Podcasting involves subscribing via RSS to audio files from the internet. Podcasts can be played on anything that can play an audio file - from an mp3 or 4 player, a mobile phone, to a laptop or desktop computer. They are now used frequently by lecturers - and are proving highly popular with students. Some Glasgow Caledonian University departments now produce podcasts and make them available via GCULearn. In addition to lectures, academic podcasts also include conference speeches and discussions.

'...one of the first UK institutions to do so was the University of Wales, Aberystwyth, where physics lecturer Andy Breen decided to introduce it as an experiment in September 2004. Initially, he recorded his own course lectures and uploaded them to the department's virtual learning environment (VLE). The trial proved successful, and in February, it was extended to other members of the department. Currently four of Andy's colleagues are podcasting their lectures, and the college's library has created a pool of recording devices to enable other departments to follow suit.' (1)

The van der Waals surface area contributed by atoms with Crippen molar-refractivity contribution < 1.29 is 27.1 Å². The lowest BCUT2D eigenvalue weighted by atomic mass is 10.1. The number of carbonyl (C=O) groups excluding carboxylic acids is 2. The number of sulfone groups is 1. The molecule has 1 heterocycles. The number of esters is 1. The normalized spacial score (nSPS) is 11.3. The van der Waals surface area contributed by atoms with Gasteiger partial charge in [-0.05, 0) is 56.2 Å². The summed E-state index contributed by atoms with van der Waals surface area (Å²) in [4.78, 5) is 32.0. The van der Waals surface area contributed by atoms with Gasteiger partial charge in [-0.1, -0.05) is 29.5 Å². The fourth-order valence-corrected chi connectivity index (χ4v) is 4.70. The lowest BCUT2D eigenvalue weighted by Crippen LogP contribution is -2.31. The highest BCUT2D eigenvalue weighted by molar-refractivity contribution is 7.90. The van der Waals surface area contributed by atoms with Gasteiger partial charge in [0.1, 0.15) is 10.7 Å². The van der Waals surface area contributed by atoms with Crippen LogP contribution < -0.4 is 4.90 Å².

It is possible to use software such as iTunes or Yahoo to subscribe to podcasts, but you can also use your RSS feed reader

How to find podcasts

It is possible to find podcasts in wide range of places, from newspaper and television news websites to entertainers' websites. Examples include the Guardian, the BBC and The Ricky Gervais show.

Using search engines:
  • iTunes allows you to find and play podcasts as well as managing your files.
  • podfeed.net is a directory of podcasts on the internet, a source of thousands of podcasts.
Examples of Podcasts:

1. Thomas, K. The power of the podcast, [Online] Available from:http://archive.futurelab.org.uk/resources/publications-reports-articles/web-articles/Web-Article498 [Accessed 14th July 2008].